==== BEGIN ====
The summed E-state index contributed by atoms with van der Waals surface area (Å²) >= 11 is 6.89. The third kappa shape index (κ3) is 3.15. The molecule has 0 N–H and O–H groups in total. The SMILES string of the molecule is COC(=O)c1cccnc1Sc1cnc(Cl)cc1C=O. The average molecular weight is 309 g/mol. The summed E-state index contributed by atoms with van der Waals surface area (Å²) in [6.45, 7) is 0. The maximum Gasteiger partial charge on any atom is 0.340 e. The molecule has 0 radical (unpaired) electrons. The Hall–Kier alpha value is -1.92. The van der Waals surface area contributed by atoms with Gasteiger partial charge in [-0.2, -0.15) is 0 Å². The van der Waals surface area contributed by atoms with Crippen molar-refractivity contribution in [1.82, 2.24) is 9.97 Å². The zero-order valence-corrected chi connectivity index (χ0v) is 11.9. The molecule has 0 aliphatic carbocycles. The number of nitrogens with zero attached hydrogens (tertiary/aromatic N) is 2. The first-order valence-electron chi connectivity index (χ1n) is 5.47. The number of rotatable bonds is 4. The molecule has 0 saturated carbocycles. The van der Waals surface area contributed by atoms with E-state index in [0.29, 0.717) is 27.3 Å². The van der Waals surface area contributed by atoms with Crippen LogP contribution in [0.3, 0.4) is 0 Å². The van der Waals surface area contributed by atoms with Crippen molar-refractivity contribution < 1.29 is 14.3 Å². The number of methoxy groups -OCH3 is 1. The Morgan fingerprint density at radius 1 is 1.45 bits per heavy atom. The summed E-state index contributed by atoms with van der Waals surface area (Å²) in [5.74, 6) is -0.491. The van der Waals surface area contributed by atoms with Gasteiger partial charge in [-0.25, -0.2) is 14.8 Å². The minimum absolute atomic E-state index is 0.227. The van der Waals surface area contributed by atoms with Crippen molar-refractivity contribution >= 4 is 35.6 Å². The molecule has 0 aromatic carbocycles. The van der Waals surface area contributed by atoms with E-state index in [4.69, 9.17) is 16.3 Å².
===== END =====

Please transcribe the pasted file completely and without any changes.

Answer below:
The summed E-state index contributed by atoms with van der Waals surface area (Å²) >= 11 is 6.89. The third kappa shape index (κ3) is 3.15. The molecule has 0 N–H and O–H groups in total. The SMILES string of the molecule is COC(=O)c1cccnc1Sc1cnc(Cl)cc1C=O. The average molecular weight is 309 g/mol. The summed E-state index contributed by atoms with van der Waals surface area (Å²) in [6.45, 7) is 0. The maximum Gasteiger partial charge on any atom is 0.340 e. The molecule has 0 radical (unpaired) electrons. The Hall–Kier alpha value is -1.92. The van der Waals surface area contributed by atoms with Gasteiger partial charge in [-0.2, -0.15) is 0 Å². The van der Waals surface area contributed by atoms with Crippen molar-refractivity contribution in [1.82, 2.24) is 9.97 Å². The zero-order valence-corrected chi connectivity index (χ0v) is 11.9. The molecule has 0 aliphatic carbocycles. The number of nitrogens with zero attached hydrogens (tertiary/aromatic N) is 2. The first-order valence-electron chi connectivity index (χ1n) is 5.47. The number of rotatable bonds is 4. The molecule has 0 saturated carbocycles. The van der Waals surface area contributed by atoms with E-state index in [0.29, 0.717) is 27.3 Å². The van der Waals surface area contributed by atoms with Crippen LogP contribution in [0.3, 0.4) is 0 Å². The van der Waals surface area contributed by atoms with Crippen molar-refractivity contribution < 1.29 is 14.3 Å². The number of methoxy groups -OCH3 is 1. The Morgan fingerprint density at radius 1 is 1.45 bits per heavy atom. The summed E-state index contributed by atoms with van der Waals surface area (Å²) in [5.74, 6) is -0.491. The van der Waals surface area contributed by atoms with Gasteiger partial charge in [-0.25, -0.2) is 14.8 Å². The minimum absolute atomic E-state index is 0.227. The van der Waals surface area contributed by atoms with Crippen molar-refractivity contribution >= 4 is 35.6 Å². The molecule has 0 aromatic carbocycles. The van der Waals surface area contributed by atoms with E-state index in [4.69, 9.17) is 16.3 Å².